The embodiment of the crate according to FIG. 8 differs from the embodiment in FIGS. 1-7 only in manufacturing details and sight. The basic ides of the invention can clearly be recognized in the embodiment in FIG. 8.

The method of production of the crate in FIG. 8 differs from the first embodiment so that the lattice bottom 1, leg pieces 2' and side flanks 3, protrusions 2" have been made of one part by die-casting or moulding, whereat the leg pieces 2' and protrusions 2" are of a shell structure. The upper surfaces 13 of the protrusions 2" which take the leg pieces 2' of the upper crate when piling the crates, is a plate 13 which is made separately and pushed inside the protrusions 2 to such depth that the upper part of the protrusions 2" forms the edge 14 to take and to lock the lower part of the leg piece 2' when piling the crates. The inner dimensions of the edge 14 as well as its sectional form corresponds the dimensions and form of the lower part of the leg piece 2' f.ex. quadratangular so that the leg pieces can go a little inside the protrusions 2" between the edge 14. Inside the protrusions a flange has been arranged to take the plate 13.

Outer surface of each protrusion 2" has two vertical grooves 15 to make the construction rigid. The end walls or at least one of them, are hinged to be folded downwards, with the hinged walls being made of separate parts. The ribs of the bottom lattice face each other perpendicularly and extend parallel or perpendicular with regard to the sides of the rate. This embodiment has six protrusions 2" and correspondingly six leg pieces 2'.

This embodiment has the same features as the first embodiment as far as the use of the crate is concerned. The legs are attached to the side at equal intervals, similarly the legs are placed longitudinally asymmetric in regard to the sides to allow the same piling possibilities.

By employing the base block leg constuction of the substratum crate formed according to the invention, many special technical advantages are reached, the same of which, particularly in regard to the crate purpose, are advantageously effecting. Due to the use of several, separate legs the weight (even 400 kg) caused by the crate load, is divided equally and favorably so to provide lasting construction. During storing and transportation it is possible to stack/pile at least 5-6 layers of these crates, filled with plants, when the lowest crate is strained by a load until 2000 kg, when it is of importance that the counter-surfaces, bearing the load of the legs, are sufficiently large and plane. Due to the fact that separate and e.g. uniform straight supporting border is used, offers the advantage that the airing of the substratum is improved, but makes likewise possible to pile as well interlocking as one upon another, when the piling is performed very stable, lasting also during the transportation. In order to secure the piled composition it is possible to use particular fastenings or ties.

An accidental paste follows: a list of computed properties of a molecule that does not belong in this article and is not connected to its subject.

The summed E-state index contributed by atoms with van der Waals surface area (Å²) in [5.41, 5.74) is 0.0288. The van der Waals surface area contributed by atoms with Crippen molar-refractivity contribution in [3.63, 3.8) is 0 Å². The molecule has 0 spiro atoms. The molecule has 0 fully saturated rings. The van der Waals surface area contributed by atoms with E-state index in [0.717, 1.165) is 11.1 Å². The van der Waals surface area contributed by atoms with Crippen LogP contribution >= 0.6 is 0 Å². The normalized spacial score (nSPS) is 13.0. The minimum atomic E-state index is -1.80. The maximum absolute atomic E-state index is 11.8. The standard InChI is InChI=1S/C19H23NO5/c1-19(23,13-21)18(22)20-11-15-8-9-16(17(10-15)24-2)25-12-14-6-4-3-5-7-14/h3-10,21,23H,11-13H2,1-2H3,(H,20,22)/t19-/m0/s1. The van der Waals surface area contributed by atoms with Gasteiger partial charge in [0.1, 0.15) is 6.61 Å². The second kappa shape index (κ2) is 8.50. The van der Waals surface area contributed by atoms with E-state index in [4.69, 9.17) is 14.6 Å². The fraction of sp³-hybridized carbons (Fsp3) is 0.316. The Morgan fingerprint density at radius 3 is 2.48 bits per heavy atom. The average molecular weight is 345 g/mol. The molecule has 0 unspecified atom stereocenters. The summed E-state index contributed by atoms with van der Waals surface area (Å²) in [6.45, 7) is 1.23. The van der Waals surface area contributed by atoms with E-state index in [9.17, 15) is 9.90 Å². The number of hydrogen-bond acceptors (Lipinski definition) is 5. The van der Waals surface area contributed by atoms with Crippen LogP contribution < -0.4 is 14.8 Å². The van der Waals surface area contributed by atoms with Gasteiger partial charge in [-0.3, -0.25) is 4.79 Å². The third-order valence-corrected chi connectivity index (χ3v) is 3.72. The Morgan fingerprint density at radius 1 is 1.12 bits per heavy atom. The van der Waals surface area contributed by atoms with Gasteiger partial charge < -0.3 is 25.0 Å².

The substratum crate according to the invention, creates a considerable improvement particularly during the handling of plants for forest planting, compared to the previously used contrivances.

By employing the substratum crates formed according to the invention, plants can be handled and transported in at least 5 crates at the time, thus considerably shortening the working time. The hoisting and transport can be performed e.g. by a truck. The transport of empty crates is very easy, since they are light of weight and can be piled densely and staggered.

Due to the plastic construction the crate is also very resistent against different corrosion effects, caused by moisture, weather, soil and vital functions of the plants.

The dimensions and shape of the substratum crate according to the invention can, of course, deviate from the above description. The shape of the crate sides can be made so that the crates can be placed also side by side somewhat staggered. In such a case dents are made into the parts between the base blocks, when the side parts of the adjacently placed crates are partly staggered, as the base blocks fit into the base block dents of the adjacent crate. The advantage of this is that on the same surface area more crates can be placed.

The crate according to the invention can otherwise differ within the enclosed patent claims.

Patent Citations
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Referenced by
Citing PatentFiling datePublication dateApplicantTitle
US5040328 *Jan 16, 1990Aug 20, 1991Coon Gerald LMushroom tray
EP0657096A1 *Feb 5, 1994Jun 14, 1995Günter DümmenCultivating tray for growing plantlets
U.S. Classification47/39, 206/505, 47/1.1, 211/126.2
International ClassificationA01G9/10
Cooperative ClassificationA01G9/104
European ClassificationA01G9/10G
Legal Events
Jul 23, 1981ASAssignment
Effective date: 19810717
Effective date: 19810717